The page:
To see this, go no further than this example of a superb online flip book of contemporary Chinese artists in Paris: Much of this is 'soft' - excitingly interesting for its novelty and naivety factors, but conceptually and artistically boring. Take numbers 10 and 11 - iconoclasm does not work in Western art context. 

Not since we broke the taboos of strictly dogmatic interpretation of the subject of art as drivers of form - the school of thought that dominated pre-Rinascimento and then occasionally re-floated under various political regimes throughout the ages, including in the 1930s-40s in fascist states and subsequently in the Warsaw Pact (plus Yugoslavia and Albania). Stuff like the above is now mostly kitsch, unless it has a historical (as opposed to artistic) value. Don't tell the fans of late (post-abstract minimalist) works of Jeff Koons:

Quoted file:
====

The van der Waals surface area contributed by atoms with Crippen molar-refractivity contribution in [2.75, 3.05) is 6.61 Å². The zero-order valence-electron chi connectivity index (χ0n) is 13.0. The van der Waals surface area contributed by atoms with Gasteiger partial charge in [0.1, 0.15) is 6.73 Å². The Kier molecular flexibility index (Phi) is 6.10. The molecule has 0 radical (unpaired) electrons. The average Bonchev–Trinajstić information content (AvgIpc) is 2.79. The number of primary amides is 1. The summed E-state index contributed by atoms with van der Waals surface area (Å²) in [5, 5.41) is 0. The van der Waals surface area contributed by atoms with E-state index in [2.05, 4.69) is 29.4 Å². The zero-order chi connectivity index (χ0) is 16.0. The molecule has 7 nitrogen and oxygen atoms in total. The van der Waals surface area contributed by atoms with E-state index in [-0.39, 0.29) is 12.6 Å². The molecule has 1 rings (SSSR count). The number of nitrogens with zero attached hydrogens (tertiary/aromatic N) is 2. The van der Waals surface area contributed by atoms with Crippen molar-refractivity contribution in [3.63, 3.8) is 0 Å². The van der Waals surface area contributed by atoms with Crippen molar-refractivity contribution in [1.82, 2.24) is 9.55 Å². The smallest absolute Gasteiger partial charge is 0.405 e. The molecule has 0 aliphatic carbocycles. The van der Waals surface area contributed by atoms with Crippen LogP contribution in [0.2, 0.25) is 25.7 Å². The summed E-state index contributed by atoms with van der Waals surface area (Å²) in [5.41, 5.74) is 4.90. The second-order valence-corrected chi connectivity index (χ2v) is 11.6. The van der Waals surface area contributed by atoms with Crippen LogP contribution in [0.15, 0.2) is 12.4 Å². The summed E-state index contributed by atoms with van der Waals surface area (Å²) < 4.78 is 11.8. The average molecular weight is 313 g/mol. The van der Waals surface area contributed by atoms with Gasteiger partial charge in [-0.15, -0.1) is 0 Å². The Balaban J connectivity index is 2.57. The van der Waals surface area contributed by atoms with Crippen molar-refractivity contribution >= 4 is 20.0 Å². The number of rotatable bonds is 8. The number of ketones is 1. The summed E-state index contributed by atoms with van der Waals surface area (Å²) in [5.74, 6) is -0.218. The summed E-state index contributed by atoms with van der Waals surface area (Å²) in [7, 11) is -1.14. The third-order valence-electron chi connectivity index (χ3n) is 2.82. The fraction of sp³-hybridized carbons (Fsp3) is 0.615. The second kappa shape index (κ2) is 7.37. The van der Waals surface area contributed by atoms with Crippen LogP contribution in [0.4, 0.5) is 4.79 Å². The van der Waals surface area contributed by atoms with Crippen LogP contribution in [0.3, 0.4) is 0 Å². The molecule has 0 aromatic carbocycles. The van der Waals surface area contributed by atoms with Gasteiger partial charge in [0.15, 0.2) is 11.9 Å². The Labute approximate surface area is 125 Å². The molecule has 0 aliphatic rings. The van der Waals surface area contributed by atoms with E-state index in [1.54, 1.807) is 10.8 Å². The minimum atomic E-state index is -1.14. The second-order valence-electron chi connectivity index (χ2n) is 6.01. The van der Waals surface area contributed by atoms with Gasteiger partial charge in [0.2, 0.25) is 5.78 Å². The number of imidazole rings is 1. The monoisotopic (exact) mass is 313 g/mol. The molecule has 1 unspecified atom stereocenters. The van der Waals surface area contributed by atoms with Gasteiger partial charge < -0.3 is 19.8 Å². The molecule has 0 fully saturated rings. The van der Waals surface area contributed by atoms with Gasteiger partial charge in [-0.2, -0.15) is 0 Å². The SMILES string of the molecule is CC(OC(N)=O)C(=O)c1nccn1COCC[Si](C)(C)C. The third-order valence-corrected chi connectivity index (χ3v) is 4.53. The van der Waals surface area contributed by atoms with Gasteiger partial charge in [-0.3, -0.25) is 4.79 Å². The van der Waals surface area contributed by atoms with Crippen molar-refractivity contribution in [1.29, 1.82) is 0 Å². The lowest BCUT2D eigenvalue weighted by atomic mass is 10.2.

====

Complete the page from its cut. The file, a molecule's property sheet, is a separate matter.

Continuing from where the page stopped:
Efforts at abstract art as well as reinterpreted traditionalist expressions represented in the e-book on Chinese art in Paris remind me of the period in Russian art around 1988-1998 when Russian artists raced to catch up with the Western vocabulary, philosophy, composition and theory, and semiotics. This process in Russian art is now exhausted, largely, although the market for Russian art still shows strong interest in that expressionist nostalgia for preservation of any departure from the past norm, even if that departure relies on the very same norm for juxtaposition-defined raison d'etre.

The entire book left me in a strange state: I would not want to hold a single work in my collection, but I would not be averse to holding many works, were I to end up with them in my collection… Strange? Try not to think too hard… the e-book is lovely... just lovely... just...

Stay tuned for Part 3 of WLASze coming up later tonight.